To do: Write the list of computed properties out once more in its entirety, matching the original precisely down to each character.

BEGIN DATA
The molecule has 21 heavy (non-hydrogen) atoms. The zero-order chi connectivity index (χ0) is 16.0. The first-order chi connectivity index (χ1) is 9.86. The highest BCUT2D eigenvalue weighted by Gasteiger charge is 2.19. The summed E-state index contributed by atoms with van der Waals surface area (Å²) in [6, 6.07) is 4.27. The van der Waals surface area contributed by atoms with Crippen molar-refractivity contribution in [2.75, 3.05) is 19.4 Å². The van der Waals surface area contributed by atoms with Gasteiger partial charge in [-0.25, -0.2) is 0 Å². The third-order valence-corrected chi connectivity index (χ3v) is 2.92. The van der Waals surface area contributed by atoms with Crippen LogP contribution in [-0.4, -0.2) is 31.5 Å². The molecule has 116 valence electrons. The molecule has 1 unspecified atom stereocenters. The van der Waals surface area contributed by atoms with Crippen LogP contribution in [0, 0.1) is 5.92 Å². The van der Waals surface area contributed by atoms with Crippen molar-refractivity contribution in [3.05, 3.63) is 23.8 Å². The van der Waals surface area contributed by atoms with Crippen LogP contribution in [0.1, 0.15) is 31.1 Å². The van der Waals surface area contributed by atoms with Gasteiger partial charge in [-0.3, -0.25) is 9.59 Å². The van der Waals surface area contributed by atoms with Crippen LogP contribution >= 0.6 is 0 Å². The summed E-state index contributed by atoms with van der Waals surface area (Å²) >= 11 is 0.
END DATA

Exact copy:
The molecule has 21 heavy (non-hydrogen) atoms. The zero-order chi connectivity index (χ0) is 16.0. The first-order chi connectivity index (χ1) is 9.86. The highest BCUT2D eigenvalue weighted by Gasteiger charge is 2.19. The summed E-state index contributed by atoms with van der Waals surface area (Å²) in [6, 6.07) is 4.27. The van der Waals surface area contributed by atoms with Crippen molar-refractivity contribution in [2.75, 3.05) is 19.4 Å². The van der Waals surface area contributed by atoms with Gasteiger partial charge in [-0.25, -0.2) is 0 Å². The third-order valence-corrected chi connectivity index (χ3v) is 2.92. The van der Waals surface area contributed by atoms with Crippen LogP contribution in [-0.4, -0.2) is 31.5 Å². The molecule has 116 valence electrons. The molecule has 1 unspecified atom stereocenters. The van der Waals surface area contributed by atoms with Crippen LogP contribution in [0, 0.1) is 5.92 Å². The van der Waals surface area contributed by atoms with Crippen molar-refractivity contribution in [3.05, 3.63) is 23.8 Å². The van der Waals surface area contributed by atoms with Crippen LogP contribution in [0.1, 0.15) is 31.1 Å². The van der Waals surface area contributed by atoms with Gasteiger partial charge in [-0.3, -0.25) is 9.59 Å². The van der Waals surface area contributed by atoms with Crippen LogP contribution >= 0.6 is 0 Å². The summed E-state index contributed by atoms with van der Waals surface area (Å²) >= 11 is 0.